By Kelly Dearmore
By Jim Schutze
By Rachel Watts
By Lauren Drewes Daniels
By Anna Merlan
By Lee Escobedo
By Alice Laussade
It's a chilly winter night at the half-abandoned Executive Inn near Love Field, and the frigid north wind is knocking the temperatures down even further on the skin. The place is dark and seemingly deserted, except for the noise emanating from several of the rooms. What used to be a motel for quick-visit travelers and other itinerant Dallasites is now an almost derelict building where, for very little money, bands can rent out gutted rooms to hold rehearsals.
You can get consumed by an eerie feeling as you walk around the unused pool and the scattered debris, your ears picking up on the hidden soundtrack emanating from behind closed doors--various snippets of thrash metal, grunge, punk, and sensitive folk rock escaping through the thin old walls. It feels like the set of a movie that takes place in the not-so-distant future, where music is the only way out of this decrepit hell.
Just how many of these young hopefuls will actually get to live their rock-and-roll fantasies is a question that hangs up in the frozen air on this night, but in the room where the Strafers practice, the familiar and cliched illusions are quickly dismissed when the singer puts his mouth close to the mic and bellows against a barrage of twin menacing guitars: "This is musical testimony/It ain't to pick up no chicks/And you're gonna be real lucky/If you hear any guitar licks."
The room resonates, though not so much because of the tumultuous volume. The electricity springs from the righteous fury of young men hungry to be heard above the radio noise and the manufactured anger of many of today's pop stars. The song they're performing is called "The Baddest Gang in Town," and it deals with Dallas' boys in blue. It's the Clash's "Police and Thieves" tailored to fit 1996 Dallas, or any American city.
Its theme--being harassed by those who are supposed to protect and serve just because you don't look right--is familiar and ultimately universal: "They don't know me/They don't know you/The baddest gang in town is the boys in blue/Let's get ready to rumble/It's the people versus the police." It's a far cry from one of the most popular songs of the decade that starts with the catch phrase of the '90s: "Do you have the time to listen to me whine."
"I don't like to whine," he shrugs. "This is about testimony. This is what I feel. They say you can't change anything with music, but it's worse to sit down and not write anything about it."
Twelve tears ago, Wall became infatuated with punk rock and its rebellious call to arms. While a lot of his peers were into punk for the cool clothes and adventurous hairdos, Wall embraced the political manifestos of the Clash and the biting social commentary of the Jam. He became convinced that young music is much more than two chords played fast and loud; he believed in the power of the words shouted over those chords, and he believed rock and roll could empower kids who wouldn't be heard if they didn't sling a guitar over their shoulder.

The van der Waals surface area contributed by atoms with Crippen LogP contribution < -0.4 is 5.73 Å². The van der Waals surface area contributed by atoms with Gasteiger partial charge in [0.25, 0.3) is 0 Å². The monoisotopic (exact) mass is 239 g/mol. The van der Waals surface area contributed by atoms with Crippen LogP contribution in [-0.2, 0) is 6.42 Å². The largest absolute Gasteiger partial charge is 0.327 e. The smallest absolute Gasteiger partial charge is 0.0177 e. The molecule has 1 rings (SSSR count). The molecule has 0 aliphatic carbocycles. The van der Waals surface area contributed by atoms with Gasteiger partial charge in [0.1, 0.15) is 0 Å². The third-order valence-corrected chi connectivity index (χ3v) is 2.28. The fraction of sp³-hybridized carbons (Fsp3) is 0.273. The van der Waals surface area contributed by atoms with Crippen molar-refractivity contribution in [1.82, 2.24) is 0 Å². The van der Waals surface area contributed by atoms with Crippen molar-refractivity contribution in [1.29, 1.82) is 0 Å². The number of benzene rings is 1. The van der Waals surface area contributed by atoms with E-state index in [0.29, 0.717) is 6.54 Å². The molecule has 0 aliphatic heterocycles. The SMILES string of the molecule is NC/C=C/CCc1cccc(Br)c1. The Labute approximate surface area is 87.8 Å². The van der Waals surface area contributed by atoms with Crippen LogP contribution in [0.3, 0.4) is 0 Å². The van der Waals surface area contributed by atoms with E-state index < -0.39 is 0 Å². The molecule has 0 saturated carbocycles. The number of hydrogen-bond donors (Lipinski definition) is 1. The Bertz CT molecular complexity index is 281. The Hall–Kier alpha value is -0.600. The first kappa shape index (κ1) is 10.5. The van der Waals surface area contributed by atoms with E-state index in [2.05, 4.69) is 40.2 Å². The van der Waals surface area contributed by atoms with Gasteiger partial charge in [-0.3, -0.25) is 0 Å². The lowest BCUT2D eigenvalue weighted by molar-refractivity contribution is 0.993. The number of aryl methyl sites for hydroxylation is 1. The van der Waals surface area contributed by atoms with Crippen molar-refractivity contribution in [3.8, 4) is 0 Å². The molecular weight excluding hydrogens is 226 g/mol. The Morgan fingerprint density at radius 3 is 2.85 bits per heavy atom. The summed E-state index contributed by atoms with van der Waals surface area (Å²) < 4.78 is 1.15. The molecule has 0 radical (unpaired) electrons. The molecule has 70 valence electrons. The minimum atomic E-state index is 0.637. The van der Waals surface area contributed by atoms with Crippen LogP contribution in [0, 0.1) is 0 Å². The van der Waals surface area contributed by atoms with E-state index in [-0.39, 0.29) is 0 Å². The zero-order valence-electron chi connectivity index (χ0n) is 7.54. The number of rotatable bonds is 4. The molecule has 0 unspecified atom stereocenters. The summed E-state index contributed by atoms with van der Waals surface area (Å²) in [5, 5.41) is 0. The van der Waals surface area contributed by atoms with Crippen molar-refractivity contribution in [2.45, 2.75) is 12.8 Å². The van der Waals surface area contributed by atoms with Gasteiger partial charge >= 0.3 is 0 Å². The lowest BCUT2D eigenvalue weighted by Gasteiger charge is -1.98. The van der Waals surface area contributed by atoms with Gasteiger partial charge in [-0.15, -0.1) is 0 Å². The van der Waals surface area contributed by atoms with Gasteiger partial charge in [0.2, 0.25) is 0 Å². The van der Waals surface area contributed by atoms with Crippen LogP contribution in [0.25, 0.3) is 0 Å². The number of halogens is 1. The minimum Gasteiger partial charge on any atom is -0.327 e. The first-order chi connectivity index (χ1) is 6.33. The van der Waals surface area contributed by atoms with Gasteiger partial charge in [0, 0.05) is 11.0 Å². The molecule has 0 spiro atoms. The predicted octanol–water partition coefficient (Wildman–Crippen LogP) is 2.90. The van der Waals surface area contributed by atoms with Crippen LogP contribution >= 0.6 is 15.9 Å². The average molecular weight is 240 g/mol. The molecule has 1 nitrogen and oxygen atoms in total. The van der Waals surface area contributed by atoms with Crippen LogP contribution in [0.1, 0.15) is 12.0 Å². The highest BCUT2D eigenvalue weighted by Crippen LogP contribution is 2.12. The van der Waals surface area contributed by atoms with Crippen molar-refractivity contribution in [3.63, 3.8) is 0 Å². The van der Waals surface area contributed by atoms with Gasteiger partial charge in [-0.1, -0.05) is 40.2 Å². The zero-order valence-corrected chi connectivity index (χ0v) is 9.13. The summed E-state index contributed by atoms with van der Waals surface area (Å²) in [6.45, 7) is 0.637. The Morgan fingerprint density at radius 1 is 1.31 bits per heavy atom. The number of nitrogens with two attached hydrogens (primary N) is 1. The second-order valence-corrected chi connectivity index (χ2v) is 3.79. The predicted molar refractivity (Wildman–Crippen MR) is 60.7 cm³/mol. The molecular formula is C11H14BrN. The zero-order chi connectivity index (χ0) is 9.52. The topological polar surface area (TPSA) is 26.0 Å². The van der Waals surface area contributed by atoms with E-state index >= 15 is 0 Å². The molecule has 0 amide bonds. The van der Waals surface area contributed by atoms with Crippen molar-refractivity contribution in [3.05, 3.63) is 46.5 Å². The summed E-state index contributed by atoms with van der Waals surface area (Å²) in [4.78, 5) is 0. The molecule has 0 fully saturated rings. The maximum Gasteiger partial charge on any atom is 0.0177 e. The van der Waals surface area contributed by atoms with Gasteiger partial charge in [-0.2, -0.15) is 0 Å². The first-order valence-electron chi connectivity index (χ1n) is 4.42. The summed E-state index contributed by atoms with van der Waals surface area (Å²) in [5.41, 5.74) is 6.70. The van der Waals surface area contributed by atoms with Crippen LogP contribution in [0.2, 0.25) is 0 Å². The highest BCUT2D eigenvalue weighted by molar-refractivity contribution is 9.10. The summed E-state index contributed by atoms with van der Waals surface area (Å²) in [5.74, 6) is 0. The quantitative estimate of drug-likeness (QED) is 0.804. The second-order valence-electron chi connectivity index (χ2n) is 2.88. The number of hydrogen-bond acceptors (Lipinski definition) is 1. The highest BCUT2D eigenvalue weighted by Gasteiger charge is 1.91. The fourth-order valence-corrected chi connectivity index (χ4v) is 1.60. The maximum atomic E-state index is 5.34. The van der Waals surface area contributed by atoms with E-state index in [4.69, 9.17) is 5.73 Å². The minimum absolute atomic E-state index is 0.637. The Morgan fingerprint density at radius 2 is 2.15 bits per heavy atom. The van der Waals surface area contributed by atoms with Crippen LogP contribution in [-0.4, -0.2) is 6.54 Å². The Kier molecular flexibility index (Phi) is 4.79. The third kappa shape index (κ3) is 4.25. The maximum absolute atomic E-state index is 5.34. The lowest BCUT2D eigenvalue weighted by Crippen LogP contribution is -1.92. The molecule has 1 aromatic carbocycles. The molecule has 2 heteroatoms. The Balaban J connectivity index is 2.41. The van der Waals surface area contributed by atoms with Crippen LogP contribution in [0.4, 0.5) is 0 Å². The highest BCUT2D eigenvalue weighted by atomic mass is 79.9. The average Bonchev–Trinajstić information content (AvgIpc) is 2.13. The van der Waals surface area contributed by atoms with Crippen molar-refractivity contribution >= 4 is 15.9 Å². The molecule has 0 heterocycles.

Wall began playing drums in 1983 in a band he formed with his brother, and they called themselves the Rad Boys. Not long after that, Ryan switched to guitar and began writing songs for his next band, the Dive Bombers, which released a single in 1988.
"By that time, the local scene sucked," Wall insists. "There was only the Theater Gallery and the Twilite Room, and the live scene wasn't anything. The Bombers broke up in 1989, but we dragged it along with another lineup until '91, but that wasn't much."
When it all turned funk and grunge in the early '90s, Wall packed it in for a while--mostly, he says now, because he couldn't find any other musicians with whom he shared the belief that rock and roll could change the world. In 1993, he strapped his guitar back on when he fronted the short-lived Kahili Knock. After that, it was back to bulletin boards in music stores, placing and perusing the "musicians wanted" ads.
Last October, 18-year-old Illinois native Dylan Baerwaldt saw Wall's ad in a music store and called him. Fresh out of high school in Springfield, where he played with hard-core bands, Baerwaldt moved to Dallas and started looking for fellow musicians.
"I called several people before I saw Ryan's ad, and most of them wanted to do Rush covers," Baerwaldt recalls. "Ryan's ad mentioned punk and the Clash, and I knew I wanted to be in a band like that."
Drummer Brian Sidener, 24, came to the band as a family friend who happened to be at the right place at the right time.
While they rehearse, the emotional intensity is overwhelming, as are the similarities to the Clash: In their staccato riffs and sing-along choruses (and song titles), the Strafers sound almost as if they're a subconscious tribute band to the British punk war-horses. "Rebel Radio" recalls "This Is Radio Clash," and "Have a Gun" could be "Guns on the Roof," especially when the latter borrows the line, "I fought the law and the law won," from the Bobby Fuller song the Clash made its own. In "Enemy Lines," the Strafers break into the chorus of the reggae classic "Pressure Drop," another song to which the British gave new life.